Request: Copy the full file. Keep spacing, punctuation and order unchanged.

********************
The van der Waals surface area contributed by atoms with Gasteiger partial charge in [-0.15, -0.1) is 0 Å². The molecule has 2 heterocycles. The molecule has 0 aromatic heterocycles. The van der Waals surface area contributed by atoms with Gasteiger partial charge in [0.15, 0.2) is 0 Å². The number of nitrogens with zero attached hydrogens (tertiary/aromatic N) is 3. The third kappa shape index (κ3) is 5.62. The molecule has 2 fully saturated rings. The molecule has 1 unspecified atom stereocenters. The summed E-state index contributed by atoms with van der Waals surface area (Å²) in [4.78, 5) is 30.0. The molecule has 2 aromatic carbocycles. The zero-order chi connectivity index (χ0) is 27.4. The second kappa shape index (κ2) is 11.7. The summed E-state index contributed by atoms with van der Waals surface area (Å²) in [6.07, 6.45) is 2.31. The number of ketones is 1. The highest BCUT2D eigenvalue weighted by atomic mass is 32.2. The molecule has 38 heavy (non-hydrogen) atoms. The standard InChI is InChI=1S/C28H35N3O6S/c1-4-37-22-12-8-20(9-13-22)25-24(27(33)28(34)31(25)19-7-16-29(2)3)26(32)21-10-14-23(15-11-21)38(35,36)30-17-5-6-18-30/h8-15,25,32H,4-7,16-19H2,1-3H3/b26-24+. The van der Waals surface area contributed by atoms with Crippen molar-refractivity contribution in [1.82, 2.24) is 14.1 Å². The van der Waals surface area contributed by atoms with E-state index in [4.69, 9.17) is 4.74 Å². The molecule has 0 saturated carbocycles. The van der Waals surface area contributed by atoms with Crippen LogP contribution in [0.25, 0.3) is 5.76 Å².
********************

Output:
The van der Waals surface area contributed by atoms with Gasteiger partial charge in [-0.15, -0.1) is 0 Å². The molecule has 2 heterocycles. The molecule has 0 aromatic heterocycles. The van der Waals surface area contributed by atoms with Gasteiger partial charge in [0.15, 0.2) is 0 Å². The number of nitrogens with zero attached hydrogens (tertiary/aromatic N) is 3. The third kappa shape index (κ3) is 5.62. The molecule has 2 fully saturated rings. The molecule has 1 unspecified atom stereocenters. The summed E-state index contributed by atoms with van der Waals surface area (Å²) in [4.78, 5) is 30.0. The molecule has 2 aromatic carbocycles. The zero-order chi connectivity index (χ0) is 27.4. The second kappa shape index (κ2) is 11.7. The summed E-state index contributed by atoms with van der Waals surface area (Å²) in [6.07, 6.45) is 2.31. The number of ketones is 1. The highest BCUT2D eigenvalue weighted by atomic mass is 32.2. The molecule has 38 heavy (non-hydrogen) atoms. The standard InChI is InChI=1S/C28H35N3O6S/c1-4-37-22-12-8-20(9-13-22)25-24(27(33)28(34)31(25)19-7-16-29(2)3)26(32)21-10-14-23(15-11-21)38(35,36)30-17-5-6-18-30/h8-15,25,32H,4-7,16-19H2,1-3H3/b26-24+. The van der Waals surface area contributed by atoms with Crippen molar-refractivity contribution in [1.82, 2.24) is 14.1 Å². The van der Waals surface area contributed by atoms with E-state index in [4.69, 9.17) is 4.74 Å². The molecule has 0 saturated carbocycles. The van der Waals surface area contributed by atoms with Crippen LogP contribution in [0.25, 0.3) is 5.76 Å².